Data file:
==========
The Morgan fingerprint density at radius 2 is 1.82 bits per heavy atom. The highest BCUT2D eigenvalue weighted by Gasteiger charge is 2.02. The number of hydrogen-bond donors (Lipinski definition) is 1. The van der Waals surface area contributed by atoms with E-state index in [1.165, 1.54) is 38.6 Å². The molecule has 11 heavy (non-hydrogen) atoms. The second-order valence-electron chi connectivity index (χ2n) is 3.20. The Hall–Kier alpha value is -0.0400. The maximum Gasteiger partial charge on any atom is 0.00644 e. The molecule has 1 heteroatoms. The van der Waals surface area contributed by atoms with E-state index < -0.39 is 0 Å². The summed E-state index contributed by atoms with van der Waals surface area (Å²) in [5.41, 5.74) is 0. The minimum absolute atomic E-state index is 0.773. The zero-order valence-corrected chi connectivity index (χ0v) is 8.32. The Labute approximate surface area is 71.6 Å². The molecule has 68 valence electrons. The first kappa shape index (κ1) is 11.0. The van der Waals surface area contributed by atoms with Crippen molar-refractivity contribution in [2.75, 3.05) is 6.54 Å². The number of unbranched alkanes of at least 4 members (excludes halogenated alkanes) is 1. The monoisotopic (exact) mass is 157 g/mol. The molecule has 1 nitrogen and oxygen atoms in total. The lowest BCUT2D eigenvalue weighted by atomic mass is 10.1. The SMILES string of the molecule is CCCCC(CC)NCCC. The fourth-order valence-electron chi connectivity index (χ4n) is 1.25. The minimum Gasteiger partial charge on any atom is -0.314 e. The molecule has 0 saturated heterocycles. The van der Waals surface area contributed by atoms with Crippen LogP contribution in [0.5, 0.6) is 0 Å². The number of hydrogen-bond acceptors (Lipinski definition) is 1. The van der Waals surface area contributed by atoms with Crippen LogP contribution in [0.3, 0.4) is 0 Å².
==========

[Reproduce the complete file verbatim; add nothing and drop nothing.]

The Morgan fingerprint density at radius 2 is 1.82 bits per heavy atom. The highest BCUT2D eigenvalue weighted by Gasteiger charge is 2.02. The number of hydrogen-bond donors (Lipinski definition) is 1. The van der Waals surface area contributed by atoms with E-state index in [1.165, 1.54) is 38.6 Å². The molecule has 11 heavy (non-hydrogen) atoms. The second-order valence-electron chi connectivity index (χ2n) is 3.20. The Hall–Kier alpha value is -0.0400. The maximum Gasteiger partial charge on any atom is 0.00644 e. The molecule has 1 heteroatoms. The van der Waals surface area contributed by atoms with E-state index < -0.39 is 0 Å². The summed E-state index contributed by atoms with van der Waals surface area (Å²) in [5.41, 5.74) is 0. The minimum absolute atomic E-state index is 0.773. The zero-order valence-corrected chi connectivity index (χ0v) is 8.32. The Labute approximate surface area is 71.6 Å². The molecule has 68 valence electrons. The first kappa shape index (κ1) is 11.0. The van der Waals surface area contributed by atoms with Crippen molar-refractivity contribution in [2.75, 3.05) is 6.54 Å². The number of unbranched alkanes of at least 4 members (excludes halogenated alkanes) is 1. The monoisotopic (exact) mass is 157 g/mol. The molecule has 1 nitrogen and oxygen atoms in total. The lowest BCUT2D eigenvalue weighted by atomic mass is 10.1. The SMILES string of the molecule is CCCCC(CC)NCCC. The fourth-order valence-electron chi connectivity index (χ4n) is 1.25. The minimum Gasteiger partial charge on any atom is -0.314 e. The molecule has 0 saturated heterocycles. The van der Waals surface area contributed by atoms with Crippen LogP contribution in [0.5, 0.6) is 0 Å². The number of hydrogen-bond acceptors (Lipinski definition) is 1. The van der Waals surface area contributed by atoms with Crippen LogP contribution in [0.3, 0.4) is 0 Å².